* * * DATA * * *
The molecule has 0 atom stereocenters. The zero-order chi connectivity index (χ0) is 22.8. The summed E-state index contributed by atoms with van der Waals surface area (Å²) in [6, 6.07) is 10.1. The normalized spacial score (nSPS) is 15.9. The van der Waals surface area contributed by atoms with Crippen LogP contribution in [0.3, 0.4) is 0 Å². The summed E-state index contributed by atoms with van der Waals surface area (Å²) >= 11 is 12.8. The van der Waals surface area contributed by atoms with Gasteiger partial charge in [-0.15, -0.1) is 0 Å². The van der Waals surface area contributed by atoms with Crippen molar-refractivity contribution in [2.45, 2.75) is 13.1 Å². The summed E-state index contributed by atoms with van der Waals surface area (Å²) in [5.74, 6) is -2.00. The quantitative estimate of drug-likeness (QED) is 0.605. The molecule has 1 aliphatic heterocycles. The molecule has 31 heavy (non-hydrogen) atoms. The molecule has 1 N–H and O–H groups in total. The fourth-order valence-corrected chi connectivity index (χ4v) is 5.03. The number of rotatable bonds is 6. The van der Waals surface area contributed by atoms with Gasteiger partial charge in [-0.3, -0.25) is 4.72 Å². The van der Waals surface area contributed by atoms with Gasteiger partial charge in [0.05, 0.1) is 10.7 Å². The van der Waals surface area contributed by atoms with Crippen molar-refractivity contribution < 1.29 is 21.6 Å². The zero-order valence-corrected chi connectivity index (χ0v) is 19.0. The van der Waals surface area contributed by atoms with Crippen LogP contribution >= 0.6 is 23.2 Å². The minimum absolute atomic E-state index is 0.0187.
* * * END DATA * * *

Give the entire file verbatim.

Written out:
The molecule has 0 atom stereocenters. The zero-order chi connectivity index (χ0) is 22.8. The summed E-state index contributed by atoms with van der Waals surface area (Å²) in [6, 6.07) is 10.1. The normalized spacial score (nSPS) is 15.9. The van der Waals surface area contributed by atoms with Crippen LogP contribution in [0.3, 0.4) is 0 Å². The summed E-state index contributed by atoms with van der Waals surface area (Å²) >= 11 is 12.8. The van der Waals surface area contributed by atoms with Gasteiger partial charge in [-0.15, -0.1) is 0 Å². The van der Waals surface area contributed by atoms with Crippen molar-refractivity contribution in [2.45, 2.75) is 13.1 Å². The summed E-state index contributed by atoms with van der Waals surface area (Å²) in [5.74, 6) is -2.00. The quantitative estimate of drug-likeness (QED) is 0.605. The molecule has 1 aliphatic heterocycles. The molecule has 31 heavy (non-hydrogen) atoms. The molecule has 1 N–H and O–H groups in total. The fourth-order valence-corrected chi connectivity index (χ4v) is 5.03. The number of rotatable bonds is 6. The van der Waals surface area contributed by atoms with Gasteiger partial charge in [-0.3, -0.25) is 4.72 Å². The van der Waals surface area contributed by atoms with Gasteiger partial charge in [0.05, 0.1) is 10.7 Å². The van der Waals surface area contributed by atoms with Crippen molar-refractivity contribution < 1.29 is 21.6 Å². The zero-order valence-corrected chi connectivity index (χ0v) is 19.0. The van der Waals surface area contributed by atoms with Crippen LogP contribution >= 0.6 is 23.2 Å². The minimum absolute atomic E-state index is 0.0187.